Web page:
for autoantibody binding. Positive clones are purified and re-arrayed on fast slides and detected on the protein chip with RGS-HIS-
V. Krenn et al. / Pathology – Research and Practice 200 (2004) 95–10398
ARTICLE IN PRESS
immunohistochemistry (Fig. 5). The TMA provides
several advantages. First, a large number of TMA
sections containing different types of tissues, including
normal tissues, different tumor types, or cell lines, can
be produced for testing and optimizing antigen retrieval,
antibody titers, and detection systems . Second, the
reproducibility of the staining reaction, as well as the
speed and reliability of the interpretation, is improved,
because all the tissues are on the same slide. Third,
consecutive slides can be stained with H&E for
morphology or with other antibodies against the same
or other molecular targets. Alternatively, immunohisto-
chemical double staining might be carried out by
detecting different antigens simultaneously in one
defined tissue area. Therefore, immunohistochemically
analyzed TMAs permit the comparison of multiple
antibody stainings in virtually the same histologically
controlled regions of the tissues.
TMAs can be used for a variety of applications in
clinical practice and research. Previously, TMAs were
mostly obtained from normal tissue, neoplastic tissue,
and tissue from degenerative diseases. However, the
application of TMAs is not limited to specific diseases.
Tissue samples of different autoimmune and inflamma-
tory diseases can be arrayed to obtain an ‘‘autoimmune/
inflammatory TMA’’. For example, an RA/synovitis
TMA was created, containing normal synovial tissue,
synovialitis from degenerative (osteoarthritis) and in-
flammatory joint diseases, including RA, reactive and
psoriatic arthritis (Fig. 5). In this ‘‘Synovitis TMA’’,
synovial tissue graded according to the synovitis score
 was used to include all degrees of inflammatory
infiltration of joint diseases. The major problem of
synovitis lies in its heterogeneity, which is a problem
particularly in small tissue samples. Focal inflammatory
alterations may be lacking in small biopsies. To over-
come this problem, tissue biopsy cores were taken from
the three relevant compartments of synovitis (synovial
cell lining, resident cells, and inflammatory infiltrate) of
graded synovial tissue samples. Samples from different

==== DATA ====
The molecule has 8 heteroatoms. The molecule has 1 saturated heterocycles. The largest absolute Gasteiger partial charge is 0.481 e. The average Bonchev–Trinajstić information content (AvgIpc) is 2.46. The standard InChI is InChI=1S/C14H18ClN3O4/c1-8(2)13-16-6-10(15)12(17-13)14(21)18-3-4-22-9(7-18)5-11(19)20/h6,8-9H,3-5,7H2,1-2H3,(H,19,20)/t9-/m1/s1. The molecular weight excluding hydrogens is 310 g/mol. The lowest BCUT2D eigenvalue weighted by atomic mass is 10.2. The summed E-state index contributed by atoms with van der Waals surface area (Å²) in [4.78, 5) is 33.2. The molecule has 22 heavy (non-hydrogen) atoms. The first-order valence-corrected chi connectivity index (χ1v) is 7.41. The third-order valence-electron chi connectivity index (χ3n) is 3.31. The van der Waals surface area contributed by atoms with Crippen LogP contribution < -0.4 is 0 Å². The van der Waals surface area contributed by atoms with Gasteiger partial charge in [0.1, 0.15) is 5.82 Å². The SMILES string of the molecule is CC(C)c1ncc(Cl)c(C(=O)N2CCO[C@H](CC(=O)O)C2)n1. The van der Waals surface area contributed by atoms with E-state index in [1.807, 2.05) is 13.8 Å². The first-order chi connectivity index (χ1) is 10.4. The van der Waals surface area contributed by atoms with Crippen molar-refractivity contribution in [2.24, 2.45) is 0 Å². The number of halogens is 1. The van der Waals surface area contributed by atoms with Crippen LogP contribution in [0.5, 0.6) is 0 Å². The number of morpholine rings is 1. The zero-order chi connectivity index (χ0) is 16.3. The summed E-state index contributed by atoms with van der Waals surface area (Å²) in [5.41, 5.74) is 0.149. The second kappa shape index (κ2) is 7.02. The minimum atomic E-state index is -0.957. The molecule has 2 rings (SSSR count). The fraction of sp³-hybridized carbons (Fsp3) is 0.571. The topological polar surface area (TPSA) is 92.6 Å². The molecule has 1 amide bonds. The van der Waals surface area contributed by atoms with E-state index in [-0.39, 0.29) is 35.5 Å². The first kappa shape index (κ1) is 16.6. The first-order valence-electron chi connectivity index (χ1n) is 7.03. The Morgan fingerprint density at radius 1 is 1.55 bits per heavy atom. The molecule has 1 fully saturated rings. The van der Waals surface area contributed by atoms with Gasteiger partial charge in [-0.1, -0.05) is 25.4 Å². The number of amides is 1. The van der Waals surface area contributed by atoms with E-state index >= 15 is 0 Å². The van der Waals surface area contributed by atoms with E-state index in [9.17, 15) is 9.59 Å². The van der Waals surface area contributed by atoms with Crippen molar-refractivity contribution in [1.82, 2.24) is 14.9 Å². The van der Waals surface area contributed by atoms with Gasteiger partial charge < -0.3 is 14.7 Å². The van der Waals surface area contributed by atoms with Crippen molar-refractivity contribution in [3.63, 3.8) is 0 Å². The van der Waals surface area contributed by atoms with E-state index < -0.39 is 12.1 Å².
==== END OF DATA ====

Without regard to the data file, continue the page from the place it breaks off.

colitis types have been included in the ‘‘Colitis TMA’’.
Here again, heterogeneity of the inflammatory infiltrate
is an intrinsic problem. In that case, tissue biopsy cores
were taken from the epithelium, from the lamina
propria, and from areas of dense inflammatory infiltra-
tion. Therefore, ‘‘inflammatory’’ and ‘‘autoimmune’’
TMAs have to include all relevant compartments of the
Fig. 5. Microscopic aspects of a ‘‘Synovitis TMA’’ with CD52 immunohistochemistry shown to be up-regulated in RA using a
DNA-microarray approach. (A, B) Synovial tissue specimen from a patient with osteoarthritis (synovitis score 1/9 points). The
specimen contains the synovial lining cell layer, as well as the synovial stroma. (C, D) Synovial tissue specimen from a patient with
RA (synovitis score 8/9 points). This probe contains synovial lining cell layer, synovial stroma, and inflammatory infiltrate (original
magnification A, C 50?, B, D 200?).
V. Krenn et al. / Pathology – Research and Practice 200 (2004) 95–10399
ARTICLE IN PRESS
inflamed tissue and allow for the analysis of antigen
presentation and localization, as well as for the
characterization of the phenotype of inflammation.
However, it does not help to find new, still unknown
autoantigens. For this purpose, various different ‘‘high’’
and ‘‘low throughput’’ proteomics technologies have
‘‘High’’ and ‘‘low throughput’’ technologies in
The most important feature of an assay is its capacity
to screen all possible immunoreactive compounds, i.e.,
thousands of proteins and peptides, for their ability to
interact with autoantibodies in a reasonable time. Many
sensitive assays are routinely used, including immuno-